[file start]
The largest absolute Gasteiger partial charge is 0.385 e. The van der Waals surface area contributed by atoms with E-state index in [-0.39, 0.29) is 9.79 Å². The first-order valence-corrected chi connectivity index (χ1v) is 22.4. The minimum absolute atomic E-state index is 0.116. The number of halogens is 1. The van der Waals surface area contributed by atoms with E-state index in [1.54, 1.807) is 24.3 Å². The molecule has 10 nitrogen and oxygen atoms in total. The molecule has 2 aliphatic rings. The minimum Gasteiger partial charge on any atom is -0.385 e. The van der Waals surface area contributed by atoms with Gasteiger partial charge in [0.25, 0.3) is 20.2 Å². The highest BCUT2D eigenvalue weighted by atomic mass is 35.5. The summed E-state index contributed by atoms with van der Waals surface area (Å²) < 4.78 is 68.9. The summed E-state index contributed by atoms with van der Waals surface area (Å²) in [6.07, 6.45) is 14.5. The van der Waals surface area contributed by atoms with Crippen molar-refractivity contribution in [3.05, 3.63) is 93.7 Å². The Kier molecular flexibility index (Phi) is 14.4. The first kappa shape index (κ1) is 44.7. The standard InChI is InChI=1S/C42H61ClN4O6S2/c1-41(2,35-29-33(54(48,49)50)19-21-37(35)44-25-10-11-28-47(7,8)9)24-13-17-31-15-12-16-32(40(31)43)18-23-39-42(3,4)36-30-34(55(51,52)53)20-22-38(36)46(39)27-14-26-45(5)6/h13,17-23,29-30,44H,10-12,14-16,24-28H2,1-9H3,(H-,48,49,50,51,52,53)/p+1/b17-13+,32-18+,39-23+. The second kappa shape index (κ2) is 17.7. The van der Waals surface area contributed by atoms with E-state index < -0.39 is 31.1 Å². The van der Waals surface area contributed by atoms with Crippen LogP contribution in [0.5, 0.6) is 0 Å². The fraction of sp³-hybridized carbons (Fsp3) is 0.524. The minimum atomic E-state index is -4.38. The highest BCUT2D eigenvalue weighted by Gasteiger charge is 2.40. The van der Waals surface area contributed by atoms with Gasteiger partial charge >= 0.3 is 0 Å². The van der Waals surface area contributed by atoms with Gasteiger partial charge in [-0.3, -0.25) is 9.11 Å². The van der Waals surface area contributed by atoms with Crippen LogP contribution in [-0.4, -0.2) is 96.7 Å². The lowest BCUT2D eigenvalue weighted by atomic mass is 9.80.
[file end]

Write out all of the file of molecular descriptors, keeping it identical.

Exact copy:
The largest absolute Gasteiger partial charge is 0.385 e. The van der Waals surface area contributed by atoms with E-state index in [-0.39, 0.29) is 9.79 Å². The first-order valence-corrected chi connectivity index (χ1v) is 22.4. The minimum absolute atomic E-state index is 0.116. The number of halogens is 1. The van der Waals surface area contributed by atoms with E-state index in [1.54, 1.807) is 24.3 Å². The molecule has 10 nitrogen and oxygen atoms in total. The molecule has 2 aliphatic rings. The minimum Gasteiger partial charge on any atom is -0.385 e. The van der Waals surface area contributed by atoms with Gasteiger partial charge in [0.25, 0.3) is 20.2 Å². The highest BCUT2D eigenvalue weighted by atomic mass is 35.5. The summed E-state index contributed by atoms with van der Waals surface area (Å²) < 4.78 is 68.9. The summed E-state index contributed by atoms with van der Waals surface area (Å²) in [6.07, 6.45) is 14.5. The van der Waals surface area contributed by atoms with Crippen molar-refractivity contribution in [3.05, 3.63) is 93.7 Å². The Kier molecular flexibility index (Phi) is 14.4. The first kappa shape index (κ1) is 44.7. The standard InChI is InChI=1S/C42H61ClN4O6S2/c1-41(2,35-29-33(54(48,49)50)19-21-37(35)44-25-10-11-28-47(7,8)9)24-13-17-31-15-12-16-32(40(31)43)18-23-39-42(3,4)36-30-34(55(51,52)53)20-22-38(36)46(39)27-14-26-45(5)6/h13,17-23,29-30,44H,10-12,14-16,24-28H2,1-9H3,(H-,48,49,50,51,52,53)/p+1/b17-13+,32-18+,39-23+. The second kappa shape index (κ2) is 17.7. The van der Waals surface area contributed by atoms with E-state index < -0.39 is 31.1 Å². The van der Waals surface area contributed by atoms with Crippen LogP contribution in [0.5, 0.6) is 0 Å². The fraction of sp³-hybridized carbons (Fsp3) is 0.524. The minimum atomic E-state index is -4.38. The highest BCUT2D eigenvalue weighted by Gasteiger charge is 2.40. The van der Waals surface area contributed by atoms with Gasteiger partial charge >= 0.3 is 0 Å². The van der Waals surface area contributed by atoms with Gasteiger partial charge in [-0.3, -0.25) is 9.11 Å². The van der Waals surface area contributed by atoms with Crippen LogP contribution in [-0.4, -0.2) is 96.7 Å². The lowest BCUT2D eigenvalue weighted by atomic mass is 9.80.